Rome’s iconic Trevi Fountain has been reopened to public after it underwent a 17-month €2.2 million renovation.
The world famous fountain, nearly 300 years old, is visited by millions of tourists every year.
The fountain’s poor structural condition was exposed in 2012 when bits of its elaborate cornice began falling off after an especially harsh winter.
It became famous in 1960 with the release of the film La Dolce Vita.
In the movie actress Anita Ekberg wades through the fountain’s pristine waters – her hopelessly infatuated male co-star in her wake – in what critics say is one of the enduring cinematic images of the 20th Century.
A team of 26 restorers have not only given the Trevi Fountain (Fontana di Trevi) a thorough cleaning, they have stopped it from crumbling away.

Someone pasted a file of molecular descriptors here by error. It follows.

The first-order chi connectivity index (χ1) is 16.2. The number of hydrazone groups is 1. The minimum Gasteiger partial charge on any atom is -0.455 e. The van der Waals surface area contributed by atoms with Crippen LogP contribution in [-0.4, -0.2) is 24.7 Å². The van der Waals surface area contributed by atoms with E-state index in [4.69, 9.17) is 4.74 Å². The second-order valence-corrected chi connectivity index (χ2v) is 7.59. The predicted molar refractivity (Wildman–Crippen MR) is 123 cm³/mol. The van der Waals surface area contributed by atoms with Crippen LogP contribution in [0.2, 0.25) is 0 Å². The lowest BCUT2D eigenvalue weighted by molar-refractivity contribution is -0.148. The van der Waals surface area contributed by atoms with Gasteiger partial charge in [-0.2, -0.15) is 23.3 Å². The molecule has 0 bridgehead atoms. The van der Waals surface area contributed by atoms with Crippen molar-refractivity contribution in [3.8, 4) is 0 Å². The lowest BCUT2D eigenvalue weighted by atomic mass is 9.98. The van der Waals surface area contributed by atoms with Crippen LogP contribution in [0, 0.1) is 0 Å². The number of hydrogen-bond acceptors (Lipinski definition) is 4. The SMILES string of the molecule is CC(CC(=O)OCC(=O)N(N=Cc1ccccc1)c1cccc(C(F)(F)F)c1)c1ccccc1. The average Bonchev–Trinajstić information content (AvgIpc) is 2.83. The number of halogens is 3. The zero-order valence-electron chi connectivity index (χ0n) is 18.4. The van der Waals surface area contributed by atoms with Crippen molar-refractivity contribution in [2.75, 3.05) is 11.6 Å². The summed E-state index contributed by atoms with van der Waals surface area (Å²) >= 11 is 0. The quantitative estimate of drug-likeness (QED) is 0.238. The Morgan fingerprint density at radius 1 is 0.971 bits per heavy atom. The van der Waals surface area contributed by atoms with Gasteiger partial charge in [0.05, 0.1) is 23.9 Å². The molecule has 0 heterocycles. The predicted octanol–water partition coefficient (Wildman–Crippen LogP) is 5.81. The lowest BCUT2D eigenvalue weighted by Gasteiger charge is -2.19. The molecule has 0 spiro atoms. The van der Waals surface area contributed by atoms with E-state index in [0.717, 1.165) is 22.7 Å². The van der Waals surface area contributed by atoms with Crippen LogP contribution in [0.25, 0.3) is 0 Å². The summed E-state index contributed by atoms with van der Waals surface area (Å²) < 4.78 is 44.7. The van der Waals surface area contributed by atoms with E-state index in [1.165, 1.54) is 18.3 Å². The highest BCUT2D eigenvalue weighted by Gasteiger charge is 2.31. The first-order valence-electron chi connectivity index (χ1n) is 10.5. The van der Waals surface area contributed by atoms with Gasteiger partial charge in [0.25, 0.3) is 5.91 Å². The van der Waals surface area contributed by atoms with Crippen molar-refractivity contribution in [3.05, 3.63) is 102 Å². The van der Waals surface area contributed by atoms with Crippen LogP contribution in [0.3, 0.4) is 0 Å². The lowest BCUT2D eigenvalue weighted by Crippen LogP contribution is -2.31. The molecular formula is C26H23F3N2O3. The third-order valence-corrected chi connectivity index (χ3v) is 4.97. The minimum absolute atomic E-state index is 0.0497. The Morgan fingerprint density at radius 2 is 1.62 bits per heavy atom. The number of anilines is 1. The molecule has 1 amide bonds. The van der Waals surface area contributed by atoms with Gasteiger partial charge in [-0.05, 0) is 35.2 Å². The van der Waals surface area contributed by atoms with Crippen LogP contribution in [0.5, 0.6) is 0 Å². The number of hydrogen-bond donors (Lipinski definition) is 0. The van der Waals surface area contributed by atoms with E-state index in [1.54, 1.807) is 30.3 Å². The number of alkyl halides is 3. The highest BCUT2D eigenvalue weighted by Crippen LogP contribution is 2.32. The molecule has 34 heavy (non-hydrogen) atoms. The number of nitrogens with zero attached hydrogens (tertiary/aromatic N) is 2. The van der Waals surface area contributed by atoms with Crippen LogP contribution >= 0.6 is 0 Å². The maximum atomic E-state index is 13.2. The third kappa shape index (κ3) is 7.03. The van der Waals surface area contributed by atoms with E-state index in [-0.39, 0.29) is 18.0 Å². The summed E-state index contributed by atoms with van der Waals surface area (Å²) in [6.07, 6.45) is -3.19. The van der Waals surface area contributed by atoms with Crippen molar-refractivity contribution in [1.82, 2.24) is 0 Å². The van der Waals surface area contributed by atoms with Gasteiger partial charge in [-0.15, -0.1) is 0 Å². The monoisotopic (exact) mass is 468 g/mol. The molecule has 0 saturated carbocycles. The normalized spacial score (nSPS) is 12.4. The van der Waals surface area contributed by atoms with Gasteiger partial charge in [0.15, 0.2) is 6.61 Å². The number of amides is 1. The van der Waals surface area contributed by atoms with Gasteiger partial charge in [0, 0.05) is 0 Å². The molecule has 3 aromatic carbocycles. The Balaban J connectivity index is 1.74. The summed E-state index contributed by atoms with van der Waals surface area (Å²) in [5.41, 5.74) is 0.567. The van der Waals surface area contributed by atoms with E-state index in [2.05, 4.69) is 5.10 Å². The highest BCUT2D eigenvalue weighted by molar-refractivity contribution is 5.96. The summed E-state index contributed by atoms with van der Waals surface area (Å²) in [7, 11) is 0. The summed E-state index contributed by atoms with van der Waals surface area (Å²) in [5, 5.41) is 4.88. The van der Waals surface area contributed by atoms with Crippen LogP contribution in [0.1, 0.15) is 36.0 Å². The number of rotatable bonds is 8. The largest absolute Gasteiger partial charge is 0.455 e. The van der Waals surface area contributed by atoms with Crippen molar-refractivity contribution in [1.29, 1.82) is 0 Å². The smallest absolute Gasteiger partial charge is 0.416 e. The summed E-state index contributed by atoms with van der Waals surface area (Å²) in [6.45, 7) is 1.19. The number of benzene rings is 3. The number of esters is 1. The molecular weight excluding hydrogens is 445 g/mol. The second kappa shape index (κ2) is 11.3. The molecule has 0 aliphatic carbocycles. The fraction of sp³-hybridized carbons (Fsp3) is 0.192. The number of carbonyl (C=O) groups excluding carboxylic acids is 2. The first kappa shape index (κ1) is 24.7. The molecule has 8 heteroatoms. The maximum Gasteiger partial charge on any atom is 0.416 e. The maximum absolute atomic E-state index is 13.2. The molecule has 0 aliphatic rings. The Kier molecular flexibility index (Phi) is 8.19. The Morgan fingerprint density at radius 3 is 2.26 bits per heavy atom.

They have repaired cracks and steel supports with the aim of avoiding a repeat of the incident in 2012 when pieces of the fountain came crashing down.
Water once more tumbles from the base of the fountain’s sea-god scene and new lighting shows off its gleaming Baroque facade.
The repairs have been paid for by the Italian fashion house Fendi, founded as a leather goods business in Rome in the 1920s and now part of French luxury giant LVMH. It agreed a deal which allows it to hang a plaque near the monument for four years.
Fendi has also spent €320,000 cleaning up Rome’s lesser known Le Quattro Fontane (Four Fountains).
Fontana di Trevi was commissioned by Pope Clement XII in 1730 and it was last restored 23 years ago.
The fountain is the end point of one of the aqueducts that supplied ancient Rome with water. The Acqua Vergine runs for a total of 12 miles before flowing into the fountain.
According to legend, the water source was discovered in 19 BC by thirsty Roman soldiers directed to the site by a young virgin – which is why it is called Virgin Waters.
Tourists can drink from a special tap tucked away at one side.
The tradition of throwing coins into the Trevi Fountain was made famous by Frank Sinatra’s Three Coins in the Fountain in the 1954 romantic comedy of the same name.